>The New Yorker: "The BoyWho Had Never Seen the Sea” by J. M. G. Le Clézio

>This story by the recent Nobel Prize winner Le Clézio is NOT online so you’ll either have to find a copy of the magazine or take my word for it. The language is beautiful (the magazine’s fiction editor, Deborah Treisman, translated) and it was a pleasant read. I’m not doing back-flips here, but it was nice. The story is about the boys in a boarding school. One of them, Daniel, daydreams about the sea, so much that he liked to be called Sinbad. He didn’t fit in and he was from a poor family, so there wasn’t much that the other boys really knew. Until one day he disappeared and no one—not the teachers or the family or the boys—knew where he’d gone. Except that the boys concocted a fantasy on Daniel’s behalf, about finding the sea, becoming part of it, befriending an octopus, and basically living his dream.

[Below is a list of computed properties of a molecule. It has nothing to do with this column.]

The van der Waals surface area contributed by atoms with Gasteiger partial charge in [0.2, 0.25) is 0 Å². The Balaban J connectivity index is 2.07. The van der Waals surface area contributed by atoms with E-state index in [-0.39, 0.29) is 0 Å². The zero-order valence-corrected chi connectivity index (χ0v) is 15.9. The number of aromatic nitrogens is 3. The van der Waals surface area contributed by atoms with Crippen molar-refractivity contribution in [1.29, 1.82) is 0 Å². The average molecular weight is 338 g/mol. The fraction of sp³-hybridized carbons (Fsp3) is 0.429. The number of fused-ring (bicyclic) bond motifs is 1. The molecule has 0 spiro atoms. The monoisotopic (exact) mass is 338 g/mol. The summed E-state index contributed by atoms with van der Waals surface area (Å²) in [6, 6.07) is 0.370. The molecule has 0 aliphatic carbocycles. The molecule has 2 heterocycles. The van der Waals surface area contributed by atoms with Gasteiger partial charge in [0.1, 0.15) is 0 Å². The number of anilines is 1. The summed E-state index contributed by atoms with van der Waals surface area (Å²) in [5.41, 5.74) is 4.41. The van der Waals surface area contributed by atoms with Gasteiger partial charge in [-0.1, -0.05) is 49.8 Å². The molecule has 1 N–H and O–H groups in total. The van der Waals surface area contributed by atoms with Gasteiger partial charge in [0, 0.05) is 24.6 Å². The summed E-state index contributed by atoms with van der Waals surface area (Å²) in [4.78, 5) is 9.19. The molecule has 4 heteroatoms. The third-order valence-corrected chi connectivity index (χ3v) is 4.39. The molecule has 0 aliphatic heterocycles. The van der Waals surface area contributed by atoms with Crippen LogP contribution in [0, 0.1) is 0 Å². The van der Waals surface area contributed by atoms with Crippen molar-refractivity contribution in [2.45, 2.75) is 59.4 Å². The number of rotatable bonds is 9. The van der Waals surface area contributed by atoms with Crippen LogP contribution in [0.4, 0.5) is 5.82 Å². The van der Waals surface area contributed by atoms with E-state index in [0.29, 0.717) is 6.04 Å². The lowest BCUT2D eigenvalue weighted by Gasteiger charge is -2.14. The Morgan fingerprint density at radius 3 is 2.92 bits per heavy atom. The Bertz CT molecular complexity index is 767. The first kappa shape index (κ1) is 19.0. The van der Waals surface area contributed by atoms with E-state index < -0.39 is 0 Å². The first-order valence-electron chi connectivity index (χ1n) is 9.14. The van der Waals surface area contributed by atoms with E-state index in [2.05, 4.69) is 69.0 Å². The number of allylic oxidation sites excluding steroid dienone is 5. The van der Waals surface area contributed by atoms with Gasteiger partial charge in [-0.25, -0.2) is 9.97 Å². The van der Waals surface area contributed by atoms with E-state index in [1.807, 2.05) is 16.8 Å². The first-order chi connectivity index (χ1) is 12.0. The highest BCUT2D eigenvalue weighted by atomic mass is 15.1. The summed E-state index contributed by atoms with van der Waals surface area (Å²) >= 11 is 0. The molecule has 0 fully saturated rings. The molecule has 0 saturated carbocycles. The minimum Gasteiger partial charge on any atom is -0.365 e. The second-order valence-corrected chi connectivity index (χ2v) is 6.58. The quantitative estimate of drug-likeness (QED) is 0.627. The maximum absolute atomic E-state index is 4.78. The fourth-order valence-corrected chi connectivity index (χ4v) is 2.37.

“From time to time, Daniel stopped to face the horizon and watch the tall waves searching for a way over the reef. He inhaled with all his strength, and it was as if the sea and the horizon were filling his lungs, his stomach, his head, and he had become a kind of giant. He looked at the dark water in the distance, where there was no land and no foam, only the open sky, and it was to that part of the sea that he spoke, in a low voice, as if it could hear.”

And then the school officials and even Daniel’s family seem to forget him. But not the other boys, who quietly keep him and his dreams in their memory.

October 27, 2008: “The Boy Who Had Never Seen the Sea” by J. M. G. Le Clézio

1 thought on “>The New Yorker: "The BoyWho Had Never Seen the Sea” by J. M. G. Le Clézio”

  1. >My take on the story is that it is a parable about drug addiction and how the friends and acquaintances of the drug addict are usually naive as to what is going on.

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